Parents who are concerned about homesickness need to do their homework before sending their child to camp, writes Catherine Ross.
Recently, a friend commented that she would not be allowed to visit her granddaughter at camp this summer. The camp had adopted a new “no visitor” policy.
When her daughter, the child’s mother, had attended the same camp many years ago, my friend had enjoyed several visits with her. However, this option was no longer available.
As a former camp director who understood the situation thoroughly from years of hosting camp visitors, I assured her that the new policy had been adopted for very good reasons – all of them of benefit to her granddaughter.
I appreciated that she was disappointed, but explained that this director had taken a courageous step to do what was best for the campers. Camp nurtures independence, but progress is only possible in the absence of family.
Camp visitors can be delightful, but also disruptive. Campers who have visitors miss teaching and program time, while campers who do not have visitors may be jealous of those who do. This creates tension in the cabin after the parents depart – especially if the parents leave contraband.
I recall one incident when a parent, with the best of intentions but against all the rules, left a case of pop with her child with instructions to share the treat with her cabin mates.
She shared it all right, but only with her special, chosen friends until her counsellor appeared, confiscated the illicit goods and put a swift end to this young lady’s power trip.
Camps that still allow visitors either schedule a few specific dates over the season or allow parents flexibility in planning a visit on a day of their choosing.
The reality of option one is that the more visitors there are, the less chance there is of seeing the camp operating normally. Instead, special events or demonstrations are offered to entertain the visitors.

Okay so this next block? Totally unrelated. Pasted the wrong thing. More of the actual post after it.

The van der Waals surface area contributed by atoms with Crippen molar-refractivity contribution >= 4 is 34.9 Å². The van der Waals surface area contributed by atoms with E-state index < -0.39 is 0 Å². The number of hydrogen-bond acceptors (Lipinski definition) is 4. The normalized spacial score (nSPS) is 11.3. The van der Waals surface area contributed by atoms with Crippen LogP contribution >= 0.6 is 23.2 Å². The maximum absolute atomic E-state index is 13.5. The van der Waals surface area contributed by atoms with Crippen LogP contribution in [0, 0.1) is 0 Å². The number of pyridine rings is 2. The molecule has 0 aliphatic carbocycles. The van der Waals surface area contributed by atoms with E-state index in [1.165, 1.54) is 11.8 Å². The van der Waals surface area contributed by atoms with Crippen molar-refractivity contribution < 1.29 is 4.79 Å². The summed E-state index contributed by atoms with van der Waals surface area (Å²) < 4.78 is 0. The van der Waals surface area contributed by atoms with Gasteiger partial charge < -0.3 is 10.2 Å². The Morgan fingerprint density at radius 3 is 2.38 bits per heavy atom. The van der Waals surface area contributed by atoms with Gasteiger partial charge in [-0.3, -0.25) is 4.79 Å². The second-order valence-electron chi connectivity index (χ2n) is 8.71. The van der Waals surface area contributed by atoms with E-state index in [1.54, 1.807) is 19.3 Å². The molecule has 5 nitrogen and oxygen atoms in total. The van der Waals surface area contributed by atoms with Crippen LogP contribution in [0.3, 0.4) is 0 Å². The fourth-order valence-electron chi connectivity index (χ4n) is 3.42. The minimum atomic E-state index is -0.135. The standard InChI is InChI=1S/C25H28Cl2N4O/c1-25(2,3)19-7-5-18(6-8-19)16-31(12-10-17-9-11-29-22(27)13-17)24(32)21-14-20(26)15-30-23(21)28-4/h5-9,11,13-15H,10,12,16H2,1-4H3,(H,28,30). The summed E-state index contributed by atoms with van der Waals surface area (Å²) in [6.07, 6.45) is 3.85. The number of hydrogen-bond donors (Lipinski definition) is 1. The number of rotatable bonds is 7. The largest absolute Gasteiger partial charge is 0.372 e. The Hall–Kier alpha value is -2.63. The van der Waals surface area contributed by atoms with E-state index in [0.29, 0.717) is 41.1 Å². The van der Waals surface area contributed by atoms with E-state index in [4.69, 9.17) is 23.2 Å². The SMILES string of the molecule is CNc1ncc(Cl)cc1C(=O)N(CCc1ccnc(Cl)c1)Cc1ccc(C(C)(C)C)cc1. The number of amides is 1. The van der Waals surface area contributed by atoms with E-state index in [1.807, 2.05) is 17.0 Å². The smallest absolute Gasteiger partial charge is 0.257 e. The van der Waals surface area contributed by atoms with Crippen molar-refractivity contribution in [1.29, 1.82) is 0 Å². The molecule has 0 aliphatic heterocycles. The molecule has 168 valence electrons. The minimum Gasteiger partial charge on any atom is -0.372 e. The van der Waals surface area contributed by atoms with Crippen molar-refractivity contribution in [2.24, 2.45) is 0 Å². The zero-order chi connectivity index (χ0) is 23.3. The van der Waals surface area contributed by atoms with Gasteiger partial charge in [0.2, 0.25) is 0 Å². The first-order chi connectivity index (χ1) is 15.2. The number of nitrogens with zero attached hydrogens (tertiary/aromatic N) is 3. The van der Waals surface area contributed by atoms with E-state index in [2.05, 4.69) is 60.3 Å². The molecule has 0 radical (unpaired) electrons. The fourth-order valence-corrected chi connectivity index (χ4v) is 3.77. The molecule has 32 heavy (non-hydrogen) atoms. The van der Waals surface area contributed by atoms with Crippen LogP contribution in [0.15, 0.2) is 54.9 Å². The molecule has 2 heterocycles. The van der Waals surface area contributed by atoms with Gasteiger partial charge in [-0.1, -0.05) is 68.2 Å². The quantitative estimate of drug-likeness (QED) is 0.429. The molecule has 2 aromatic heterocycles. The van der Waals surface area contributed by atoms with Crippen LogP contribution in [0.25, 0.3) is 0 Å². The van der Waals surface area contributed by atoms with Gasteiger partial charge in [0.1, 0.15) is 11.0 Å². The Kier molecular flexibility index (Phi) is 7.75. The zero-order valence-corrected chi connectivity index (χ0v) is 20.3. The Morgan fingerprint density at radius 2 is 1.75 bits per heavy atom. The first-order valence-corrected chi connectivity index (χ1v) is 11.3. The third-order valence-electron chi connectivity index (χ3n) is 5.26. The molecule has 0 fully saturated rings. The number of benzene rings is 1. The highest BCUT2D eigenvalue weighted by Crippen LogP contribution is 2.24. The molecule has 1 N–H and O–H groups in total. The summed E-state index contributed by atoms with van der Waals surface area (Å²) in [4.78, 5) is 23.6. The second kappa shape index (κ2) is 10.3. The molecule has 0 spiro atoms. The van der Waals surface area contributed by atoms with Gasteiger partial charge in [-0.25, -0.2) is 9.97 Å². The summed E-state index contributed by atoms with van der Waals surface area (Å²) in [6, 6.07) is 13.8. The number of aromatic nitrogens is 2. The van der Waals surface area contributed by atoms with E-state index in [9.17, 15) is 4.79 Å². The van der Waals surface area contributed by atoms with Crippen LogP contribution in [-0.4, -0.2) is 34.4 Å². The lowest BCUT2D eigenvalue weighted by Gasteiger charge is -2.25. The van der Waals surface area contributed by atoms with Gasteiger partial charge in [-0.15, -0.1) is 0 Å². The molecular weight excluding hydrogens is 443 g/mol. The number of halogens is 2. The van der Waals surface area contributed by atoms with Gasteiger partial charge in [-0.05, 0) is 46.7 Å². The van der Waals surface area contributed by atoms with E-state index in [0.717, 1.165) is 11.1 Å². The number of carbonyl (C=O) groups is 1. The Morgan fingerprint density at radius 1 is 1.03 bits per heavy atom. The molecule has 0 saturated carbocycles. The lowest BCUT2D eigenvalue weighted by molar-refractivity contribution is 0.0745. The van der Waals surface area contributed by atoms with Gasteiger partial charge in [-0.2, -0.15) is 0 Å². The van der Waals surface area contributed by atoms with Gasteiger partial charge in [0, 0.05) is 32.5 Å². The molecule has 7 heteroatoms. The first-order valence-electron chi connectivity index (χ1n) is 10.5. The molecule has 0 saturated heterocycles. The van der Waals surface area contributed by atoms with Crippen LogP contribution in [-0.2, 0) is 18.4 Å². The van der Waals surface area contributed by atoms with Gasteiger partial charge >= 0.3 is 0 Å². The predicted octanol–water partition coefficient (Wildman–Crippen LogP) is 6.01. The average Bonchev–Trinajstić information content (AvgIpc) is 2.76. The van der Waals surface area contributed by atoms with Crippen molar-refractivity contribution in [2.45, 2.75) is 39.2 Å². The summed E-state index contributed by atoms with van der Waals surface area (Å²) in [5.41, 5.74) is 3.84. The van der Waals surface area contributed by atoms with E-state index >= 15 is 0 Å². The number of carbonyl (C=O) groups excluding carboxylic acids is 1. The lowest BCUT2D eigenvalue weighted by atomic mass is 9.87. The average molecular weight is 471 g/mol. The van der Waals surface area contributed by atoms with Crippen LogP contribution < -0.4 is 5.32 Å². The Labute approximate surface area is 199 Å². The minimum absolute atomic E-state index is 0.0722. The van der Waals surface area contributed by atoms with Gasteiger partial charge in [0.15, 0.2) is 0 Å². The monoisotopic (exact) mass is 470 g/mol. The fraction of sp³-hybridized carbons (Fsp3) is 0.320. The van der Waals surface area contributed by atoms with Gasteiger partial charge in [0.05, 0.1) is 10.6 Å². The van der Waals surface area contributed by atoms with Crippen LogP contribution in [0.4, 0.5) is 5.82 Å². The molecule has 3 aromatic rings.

Camp sessions are limited. There is so much to learn and do that it is unfortunate to devote time to accommodate visitors. Counsellors are expected to plan something special for those campers whose parents are unable to visit on the set day.
If the “special activity” is too special, the campers with visitors may prefer to abandon their parents and join in. Believe me, it happens. You can appreciate this whole visitor day routine is not simple.
Allowing parents to choose their own day poses scheduling challenges. The camp has to double-check lists to be sure that the camper is on-site (not on a canoe trip or excursion) and available (not being tested for their Bronze Medallion or needed for the final rehearsal of the camp production).
Campers who are happily integrated into the camp program manage very well without a visitor from home. When our older son was eight, he went to overnight camp for three weeks. We wanted to visit him and see the site, but the only day that fit into the family’s schedule was just a few days before his departure.
After driving for three hours and travelling several kilometres down Lake Temagami, we finally arrived at the camp dock. The director greeted us, but David didn’t appear for at least 20 minutes – the time it took his counsellor to pry him away from his friends and the activity.